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The Navy Exchange at the Akasaka Press Center in Tokyo, which stocks everything from food to hygiene products, will soon close so the land can be returned to the government of Japan.
The Navy Exchange at the Akasaka Press Center in Tokyo, which stocks everything from food to hygiene products, will soon close so the land can be returned to the government of Japan. (Christopher B. Stoltz / S&S)
The Navy Exchange at the Akasaka Press Center in Tokyo, which stocks everything from food to hygiene products, will soon close so the land can be returned to the government of Japan.
The Navy Exchange at the Akasaka Press Center in Tokyo, which stocks everything from food to hygiene products, will soon close so the land can be returned to the government of Japan. (Christopher B. Stoltz / S&S)
The Navy Exchange at the Akasaka Press Center in Tokyo stocks everything from food to hygiene products. Whether the store will simply close or move to another location hasn’t been decided.
The Navy Exchange at the Akasaka Press Center in Tokyo stocks everything from food to hygiene products. Whether the store will simply close or move to another location hasn’t been decided. (Christopher B. Stoltz / S&S)

TOKYO — The long-awaited National Art Center, Tokyo opening early next year is a striking geometric building set in a leafy neighborhood of Roppongi.

It’s an architectural beauty, but a view of it comes with one prominent blight: an old blue corrugated iron shack sitting beside it.

That shack is part of the Army’s Akasaka Press Center complex and now houses a Navy Exchange on the outer edge of the Army’s helicopter pad.

But the small exchange might not mar the museum’s view for much longer: The U.S. military and the government of Japan are in negotiations to tear the building down, which could mean the end of exchange facilities at the complex that houses the Hardy Barracks recreational lodging in Tokyo.

According to a memo sent to employees at the complex, the Japanese government is asking that the exchange building be torn down between Nov. 15 and Jan. 20 — in time for the museum’s opening.

Officials at the Defense Facilities Administration Agency declined to discuss the building, saying no decision has been made about its fate.

Last week a team of facilities personnel from Camp Zama, which runs the Tokyo complex, visited the building and the land.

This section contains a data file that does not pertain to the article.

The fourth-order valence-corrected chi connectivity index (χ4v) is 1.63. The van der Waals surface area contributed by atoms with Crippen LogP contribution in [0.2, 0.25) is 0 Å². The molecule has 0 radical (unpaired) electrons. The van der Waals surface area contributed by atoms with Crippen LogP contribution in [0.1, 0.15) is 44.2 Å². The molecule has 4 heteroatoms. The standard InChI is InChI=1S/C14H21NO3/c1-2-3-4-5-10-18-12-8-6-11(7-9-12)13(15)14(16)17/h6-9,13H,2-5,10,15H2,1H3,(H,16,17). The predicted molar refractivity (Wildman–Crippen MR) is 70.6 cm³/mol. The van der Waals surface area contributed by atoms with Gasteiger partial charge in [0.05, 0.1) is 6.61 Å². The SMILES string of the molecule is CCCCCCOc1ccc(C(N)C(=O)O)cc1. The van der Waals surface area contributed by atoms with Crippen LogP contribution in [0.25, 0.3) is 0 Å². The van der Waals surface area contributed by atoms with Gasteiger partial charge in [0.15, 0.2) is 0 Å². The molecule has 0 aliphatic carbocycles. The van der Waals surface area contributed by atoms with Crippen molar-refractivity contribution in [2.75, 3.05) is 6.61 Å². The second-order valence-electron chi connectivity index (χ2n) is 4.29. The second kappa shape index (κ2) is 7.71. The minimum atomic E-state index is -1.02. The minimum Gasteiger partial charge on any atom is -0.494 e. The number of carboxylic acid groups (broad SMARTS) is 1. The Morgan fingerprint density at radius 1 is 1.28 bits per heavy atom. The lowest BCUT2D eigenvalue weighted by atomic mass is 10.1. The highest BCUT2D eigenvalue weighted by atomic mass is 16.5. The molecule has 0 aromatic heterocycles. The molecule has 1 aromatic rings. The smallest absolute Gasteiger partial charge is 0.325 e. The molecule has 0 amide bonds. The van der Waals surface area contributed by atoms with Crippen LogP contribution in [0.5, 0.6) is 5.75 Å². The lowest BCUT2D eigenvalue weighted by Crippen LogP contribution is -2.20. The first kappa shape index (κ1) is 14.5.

The building belongs to the Army but its contents belong to the Navy Exchange command. The shop carries frozen and refrigerated items, canned goods, paper products, electronics, alcoholic beverages, snack foods and other items. There’s also video rental, gasoline pumps and a car rental facility.

The store is used by employees at the complex, which houses the Pacific Stars and Stripes headquarters, as well as occupants of Hardy Barracks and personnel from the nearby U.S. Embassy.

Whether the store could move to a new location on the complex has not yet been decided, according to Army officials. Navy Exchange officials could not be reached for comment.

Also at issue is the land on which the exchange building sits. The U.S. Army is proposing to return that land to Japan in exchange for space currently used by the complex’s helicopter pad, according to Ed Roper, spokesman for U.S. Army Garrison Japan.

In 1983, the original helicopter pad was shifted to allow construction of a roadway tunnel under part of the installation. The pad took over part of a nearby park.

About a decade later, after the tunnel was completed and the space above it restored, Army officials determined that the new, larger area of the helicopter pad — the original space plus the new space used during the construction — would be safer and accommodate more aircraft, Roper said.

Army leaders then asked the government of Japan to trade the former park area, about 5,000 square feet, for the similar-sized area taken up by the exchange building.

That proposed land swap likely will take several more years of negotiation, according to Army facilities officials.

In the meantime, if the exchange is demolished, it will be missed by some among its small but loyal customer base.

Petty Officer 3rd Class DeAndre Hudson, from the USS Stethem at Yokosuka Naval Base, has spent occasional weekends at Hardy Barracks during his four years in Japan, he said, and each visit to Tokyo has included a quick trip to the store.

“I could have fun here and not burn holes in my pockets so much,” he said. “Now I’ve got to pay something like $20 for a croissant (off base) instead of $2 for a sandwich here.”

But he added that the store looks like it’s seen better days.

“It looks like it’s about to fall down,” Hudson said.

Stars and Stripes reporter Hana Kusumoto contributed to this story.

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